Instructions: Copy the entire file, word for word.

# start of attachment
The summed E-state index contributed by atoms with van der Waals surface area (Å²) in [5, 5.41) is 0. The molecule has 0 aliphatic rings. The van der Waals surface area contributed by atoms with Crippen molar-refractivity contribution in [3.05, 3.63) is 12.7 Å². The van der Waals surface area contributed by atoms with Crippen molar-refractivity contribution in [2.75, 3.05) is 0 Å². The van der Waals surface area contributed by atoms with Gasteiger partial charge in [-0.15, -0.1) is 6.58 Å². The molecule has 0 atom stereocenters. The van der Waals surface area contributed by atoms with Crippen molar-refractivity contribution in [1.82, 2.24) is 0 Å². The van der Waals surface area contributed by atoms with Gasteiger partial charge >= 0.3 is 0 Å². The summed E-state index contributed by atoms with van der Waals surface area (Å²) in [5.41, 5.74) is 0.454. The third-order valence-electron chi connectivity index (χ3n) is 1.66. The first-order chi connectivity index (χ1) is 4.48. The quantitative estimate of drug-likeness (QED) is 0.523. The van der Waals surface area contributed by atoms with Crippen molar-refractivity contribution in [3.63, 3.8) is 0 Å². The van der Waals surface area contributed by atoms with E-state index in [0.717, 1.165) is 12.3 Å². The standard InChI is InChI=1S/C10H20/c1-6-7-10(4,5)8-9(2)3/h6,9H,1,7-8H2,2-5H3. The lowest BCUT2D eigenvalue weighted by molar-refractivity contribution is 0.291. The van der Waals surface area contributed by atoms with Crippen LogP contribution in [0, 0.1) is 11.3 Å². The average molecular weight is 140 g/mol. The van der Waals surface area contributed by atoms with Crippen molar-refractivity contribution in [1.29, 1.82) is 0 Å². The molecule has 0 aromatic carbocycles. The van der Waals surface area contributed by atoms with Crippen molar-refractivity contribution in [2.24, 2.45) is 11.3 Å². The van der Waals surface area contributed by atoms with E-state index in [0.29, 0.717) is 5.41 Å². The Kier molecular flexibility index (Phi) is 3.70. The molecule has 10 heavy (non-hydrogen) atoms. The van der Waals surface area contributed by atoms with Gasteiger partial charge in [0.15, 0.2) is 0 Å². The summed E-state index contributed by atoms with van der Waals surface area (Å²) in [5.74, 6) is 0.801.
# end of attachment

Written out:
The summed E-state index contributed by atoms with van der Waals surface area (Å²) in [5, 5.41) is 0. The molecule has 0 aliphatic rings. The van der Waals surface area contributed by atoms with Crippen molar-refractivity contribution in [3.05, 3.63) is 12.7 Å². The van der Waals surface area contributed by atoms with Crippen molar-refractivity contribution in [2.75, 3.05) is 0 Å². The van der Waals surface area contributed by atoms with Gasteiger partial charge in [-0.15, -0.1) is 6.58 Å². The molecule has 0 atom stereocenters. The van der Waals surface area contributed by atoms with Crippen molar-refractivity contribution in [1.82, 2.24) is 0 Å². The van der Waals surface area contributed by atoms with Gasteiger partial charge >= 0.3 is 0 Å². The summed E-state index contributed by atoms with van der Waals surface area (Å²) in [5.41, 5.74) is 0.454. The third-order valence-electron chi connectivity index (χ3n) is 1.66. The first-order chi connectivity index (χ1) is 4.48. The quantitative estimate of drug-likeness (QED) is 0.523. The van der Waals surface area contributed by atoms with Crippen molar-refractivity contribution in [3.63, 3.8) is 0 Å². The van der Waals surface area contributed by atoms with E-state index in [0.717, 1.165) is 12.3 Å². The standard InChI is InChI=1S/C10H20/c1-6-7-10(4,5)8-9(2)3/h6,9H,1,7-8H2,2-5H3. The lowest BCUT2D eigenvalue weighted by molar-refractivity contribution is 0.291. The van der Waals surface area contributed by atoms with Crippen LogP contribution in [0, 0.1) is 11.3 Å². The average molecular weight is 140 g/mol. The van der Waals surface area contributed by atoms with Crippen molar-refractivity contribution in [1.29, 1.82) is 0 Å². The molecule has 0 aromatic carbocycles. The van der Waals surface area contributed by atoms with Crippen molar-refractivity contribution in [2.24, 2.45) is 11.3 Å². The van der Waals surface area contributed by atoms with E-state index in [0.29, 0.717) is 5.41 Å². The Kier molecular flexibility index (Phi) is 3.70. The molecule has 10 heavy (non-hydrogen) atoms. The van der Waals surface area contributed by atoms with Gasteiger partial charge in [0.15, 0.2) is 0 Å². The summed E-state index contributed by atoms with van der Waals surface area (Å²) in [5.74, 6) is 0.801.